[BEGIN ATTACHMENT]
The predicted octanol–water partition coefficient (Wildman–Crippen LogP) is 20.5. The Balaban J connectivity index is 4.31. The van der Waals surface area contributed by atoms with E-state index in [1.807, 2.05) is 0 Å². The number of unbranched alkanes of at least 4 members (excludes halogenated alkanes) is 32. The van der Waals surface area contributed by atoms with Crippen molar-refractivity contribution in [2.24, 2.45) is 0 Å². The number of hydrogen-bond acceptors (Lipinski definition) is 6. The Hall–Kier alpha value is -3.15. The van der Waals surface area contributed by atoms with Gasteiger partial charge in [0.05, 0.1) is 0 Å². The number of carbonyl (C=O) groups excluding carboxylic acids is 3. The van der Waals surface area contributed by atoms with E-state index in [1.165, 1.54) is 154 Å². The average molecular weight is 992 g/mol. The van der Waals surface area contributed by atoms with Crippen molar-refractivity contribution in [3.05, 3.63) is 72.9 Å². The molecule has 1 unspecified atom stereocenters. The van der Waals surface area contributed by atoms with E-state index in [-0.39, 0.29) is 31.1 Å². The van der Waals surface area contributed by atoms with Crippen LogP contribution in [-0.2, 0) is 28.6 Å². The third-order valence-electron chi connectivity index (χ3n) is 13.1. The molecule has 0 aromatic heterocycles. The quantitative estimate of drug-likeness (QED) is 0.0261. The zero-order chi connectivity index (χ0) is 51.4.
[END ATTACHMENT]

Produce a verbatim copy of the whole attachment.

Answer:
The predicted octanol–water partition coefficient (Wildman–Crippen LogP) is 20.5. The Balaban J connectivity index is 4.31. The van der Waals surface area contributed by atoms with E-state index in [1.807, 2.05) is 0 Å². The number of unbranched alkanes of at least 4 members (excludes halogenated alkanes) is 32. The van der Waals surface area contributed by atoms with Crippen molar-refractivity contribution in [2.24, 2.45) is 0 Å². The number of hydrogen-bond acceptors (Lipinski definition) is 6. The Hall–Kier alpha value is -3.15. The van der Waals surface area contributed by atoms with Gasteiger partial charge in [0.05, 0.1) is 0 Å². The number of carbonyl (C=O) groups excluding carboxylic acids is 3. The van der Waals surface area contributed by atoms with E-state index in [1.165, 1.54) is 154 Å². The average molecular weight is 992 g/mol. The van der Waals surface area contributed by atoms with Crippen molar-refractivity contribution in [3.05, 3.63) is 72.9 Å². The molecule has 1 unspecified atom stereocenters. The van der Waals surface area contributed by atoms with E-state index in [-0.39, 0.29) is 31.1 Å². The van der Waals surface area contributed by atoms with Crippen LogP contribution in [-0.2, 0) is 28.6 Å². The third-order valence-electron chi connectivity index (χ3n) is 13.1. The molecule has 0 aromatic heterocycles. The quantitative estimate of drug-likeness (QED) is 0.0261. The zero-order chi connectivity index (χ0) is 51.4.